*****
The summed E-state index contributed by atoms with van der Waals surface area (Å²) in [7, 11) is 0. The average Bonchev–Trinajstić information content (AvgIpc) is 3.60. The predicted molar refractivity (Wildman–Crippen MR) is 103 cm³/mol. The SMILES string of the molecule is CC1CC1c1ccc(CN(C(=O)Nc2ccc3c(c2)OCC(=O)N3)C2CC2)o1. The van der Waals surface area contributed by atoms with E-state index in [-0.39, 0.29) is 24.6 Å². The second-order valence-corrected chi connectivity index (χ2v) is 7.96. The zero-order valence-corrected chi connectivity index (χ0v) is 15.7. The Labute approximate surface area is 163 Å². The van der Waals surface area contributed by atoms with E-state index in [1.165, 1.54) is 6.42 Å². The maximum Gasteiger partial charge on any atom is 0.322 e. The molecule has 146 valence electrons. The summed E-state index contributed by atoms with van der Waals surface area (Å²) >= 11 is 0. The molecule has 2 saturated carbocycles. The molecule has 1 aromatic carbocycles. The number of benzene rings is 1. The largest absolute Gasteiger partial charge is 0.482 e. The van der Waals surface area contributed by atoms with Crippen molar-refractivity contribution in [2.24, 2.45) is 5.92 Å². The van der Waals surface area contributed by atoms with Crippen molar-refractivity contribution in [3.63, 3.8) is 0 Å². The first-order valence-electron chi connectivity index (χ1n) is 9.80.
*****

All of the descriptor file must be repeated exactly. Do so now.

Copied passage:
The summed E-state index contributed by atoms with van der Waals surface area (Å²) in [7, 11) is 0. The average Bonchev–Trinajstić information content (AvgIpc) is 3.60. The predicted molar refractivity (Wildman–Crippen MR) is 103 cm³/mol. The SMILES string of the molecule is CC1CC1c1ccc(CN(C(=O)Nc2ccc3c(c2)OCC(=O)N3)C2CC2)o1. The van der Waals surface area contributed by atoms with E-state index in [-0.39, 0.29) is 24.6 Å². The second-order valence-corrected chi connectivity index (χ2v) is 7.96. The zero-order valence-corrected chi connectivity index (χ0v) is 15.7. The Labute approximate surface area is 163 Å². The van der Waals surface area contributed by atoms with E-state index in [1.165, 1.54) is 6.42 Å². The maximum Gasteiger partial charge on any atom is 0.322 e. The molecule has 146 valence electrons. The summed E-state index contributed by atoms with van der Waals surface area (Å²) >= 11 is 0. The molecule has 2 saturated carbocycles. The molecule has 1 aromatic carbocycles. The number of benzene rings is 1. The largest absolute Gasteiger partial charge is 0.482 e. The van der Waals surface area contributed by atoms with Crippen molar-refractivity contribution in [2.24, 2.45) is 5.92 Å². The van der Waals surface area contributed by atoms with Crippen molar-refractivity contribution in [3.63, 3.8) is 0 Å². The first-order valence-electron chi connectivity index (χ1n) is 9.80.